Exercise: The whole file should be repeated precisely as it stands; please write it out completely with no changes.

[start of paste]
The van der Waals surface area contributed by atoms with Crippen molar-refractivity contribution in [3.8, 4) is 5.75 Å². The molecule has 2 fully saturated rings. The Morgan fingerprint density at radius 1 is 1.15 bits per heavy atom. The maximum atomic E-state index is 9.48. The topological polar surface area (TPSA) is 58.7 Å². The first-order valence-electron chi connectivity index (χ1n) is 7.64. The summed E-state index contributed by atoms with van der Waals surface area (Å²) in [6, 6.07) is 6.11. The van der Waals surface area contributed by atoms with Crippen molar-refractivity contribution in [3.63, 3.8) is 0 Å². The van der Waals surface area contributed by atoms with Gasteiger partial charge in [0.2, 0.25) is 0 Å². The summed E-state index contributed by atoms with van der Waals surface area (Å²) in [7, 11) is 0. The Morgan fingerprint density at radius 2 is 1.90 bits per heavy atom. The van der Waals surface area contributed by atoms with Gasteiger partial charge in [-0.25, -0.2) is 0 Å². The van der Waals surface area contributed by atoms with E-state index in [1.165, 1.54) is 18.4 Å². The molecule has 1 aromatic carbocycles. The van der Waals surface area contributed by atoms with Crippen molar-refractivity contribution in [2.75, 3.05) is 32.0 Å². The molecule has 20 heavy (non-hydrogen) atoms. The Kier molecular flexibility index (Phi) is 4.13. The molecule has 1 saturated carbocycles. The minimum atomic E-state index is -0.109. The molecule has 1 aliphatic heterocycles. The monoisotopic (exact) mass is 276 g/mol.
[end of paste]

The van der Waals surface area contributed by atoms with Crippen molar-refractivity contribution in [3.8, 4) is 5.75 Å². The molecule has 2 fully saturated rings. The Morgan fingerprint density at radius 1 is 1.15 bits per heavy atom. The maximum atomic E-state index is 9.48. The topological polar surface area (TPSA) is 58.7 Å². The first-order valence-electron chi connectivity index (χ1n) is 7.64. The summed E-state index contributed by atoms with van der Waals surface area (Å²) in [6, 6.07) is 6.11. The van der Waals surface area contributed by atoms with Crippen molar-refractivity contribution in [3.63, 3.8) is 0 Å². The van der Waals surface area contributed by atoms with Gasteiger partial charge in [0.2, 0.25) is 0 Å². The summed E-state index contributed by atoms with van der Waals surface area (Å²) in [7, 11) is 0. The Morgan fingerprint density at radius 2 is 1.90 bits per heavy atom. The van der Waals surface area contributed by atoms with Gasteiger partial charge in [-0.25, -0.2) is 0 Å². The van der Waals surface area contributed by atoms with E-state index in [1.165, 1.54) is 18.4 Å². The molecule has 1 aromatic carbocycles. The van der Waals surface area contributed by atoms with Crippen molar-refractivity contribution in [2.75, 3.05) is 32.0 Å². The molecule has 20 heavy (non-hydrogen) atoms. The Kier molecular flexibility index (Phi) is 4.13. The molecule has 1 saturated carbocycles. The minimum atomic E-state index is -0.109. The molecule has 1 aliphatic heterocycles. The monoisotopic (exact) mass is 276 g/mol.